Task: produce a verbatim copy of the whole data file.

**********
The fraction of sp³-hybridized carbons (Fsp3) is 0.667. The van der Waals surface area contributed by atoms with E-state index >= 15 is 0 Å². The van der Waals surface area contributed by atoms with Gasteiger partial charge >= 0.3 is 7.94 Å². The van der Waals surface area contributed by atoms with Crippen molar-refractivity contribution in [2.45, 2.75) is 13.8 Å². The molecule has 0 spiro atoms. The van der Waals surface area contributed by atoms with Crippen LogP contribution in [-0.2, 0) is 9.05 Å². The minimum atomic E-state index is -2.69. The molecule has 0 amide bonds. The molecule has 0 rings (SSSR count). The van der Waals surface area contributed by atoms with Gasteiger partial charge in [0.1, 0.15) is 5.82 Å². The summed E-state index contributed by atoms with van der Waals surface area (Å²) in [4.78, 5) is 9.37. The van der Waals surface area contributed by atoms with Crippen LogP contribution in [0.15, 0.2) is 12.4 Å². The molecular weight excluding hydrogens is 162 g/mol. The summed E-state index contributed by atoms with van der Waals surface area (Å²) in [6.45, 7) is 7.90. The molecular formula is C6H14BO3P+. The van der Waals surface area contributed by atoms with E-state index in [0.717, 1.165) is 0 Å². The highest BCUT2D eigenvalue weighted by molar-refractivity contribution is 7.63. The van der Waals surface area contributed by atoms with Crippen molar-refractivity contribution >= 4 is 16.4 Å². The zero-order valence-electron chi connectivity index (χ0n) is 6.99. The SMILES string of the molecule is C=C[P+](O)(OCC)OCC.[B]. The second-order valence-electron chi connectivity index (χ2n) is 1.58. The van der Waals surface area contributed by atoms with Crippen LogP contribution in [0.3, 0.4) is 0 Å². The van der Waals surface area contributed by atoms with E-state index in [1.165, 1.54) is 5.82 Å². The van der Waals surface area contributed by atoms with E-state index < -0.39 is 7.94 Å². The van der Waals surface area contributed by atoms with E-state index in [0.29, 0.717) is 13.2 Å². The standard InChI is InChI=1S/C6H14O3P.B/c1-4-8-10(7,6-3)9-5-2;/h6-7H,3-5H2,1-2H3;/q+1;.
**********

The fraction of sp³-hybridized carbons (Fsp3) is 0.667. The van der Waals surface area contributed by atoms with E-state index >= 15 is 0 Å². The van der Waals surface area contributed by atoms with Gasteiger partial charge >= 0.3 is 7.94 Å². The van der Waals surface area contributed by atoms with Crippen molar-refractivity contribution in [2.45, 2.75) is 13.8 Å². The molecule has 0 spiro atoms. The van der Waals surface area contributed by atoms with Crippen LogP contribution in [-0.2, 0) is 9.05 Å². The minimum atomic E-state index is -2.69. The molecule has 0 amide bonds. The molecule has 0 rings (SSSR count). The van der Waals surface area contributed by atoms with Gasteiger partial charge in [0.1, 0.15) is 5.82 Å². The summed E-state index contributed by atoms with van der Waals surface area (Å²) in [4.78, 5) is 9.37. The van der Waals surface area contributed by atoms with Crippen LogP contribution in [0.15, 0.2) is 12.4 Å². The molecular weight excluding hydrogens is 162 g/mol. The summed E-state index contributed by atoms with van der Waals surface area (Å²) in [6.45, 7) is 7.90. The molecular formula is C6H14BO3P+. The van der Waals surface area contributed by atoms with E-state index in [0.717, 1.165) is 0 Å². The highest BCUT2D eigenvalue weighted by molar-refractivity contribution is 7.63. The van der Waals surface area contributed by atoms with Crippen molar-refractivity contribution >= 4 is 16.4 Å². The zero-order valence-electron chi connectivity index (χ0n) is 6.99. The SMILES string of the molecule is C=C[P+](O)(OCC)OCC.[B]. The second-order valence-electron chi connectivity index (χ2n) is 1.58. The van der Waals surface area contributed by atoms with Crippen LogP contribution in [0.3, 0.4) is 0 Å². The van der Waals surface area contributed by atoms with E-state index in [1.165, 1.54) is 5.82 Å². The van der Waals surface area contributed by atoms with E-state index < -0.39 is 7.94 Å². The van der Waals surface area contributed by atoms with E-state index in [0.29, 0.717) is 13.2 Å². The standard InChI is InChI=1S/C6H14O3P.B/c1-4-8-10(7,6-3)9-5-2;/h6-7H,3-5H2,1-2H3;/q+1;.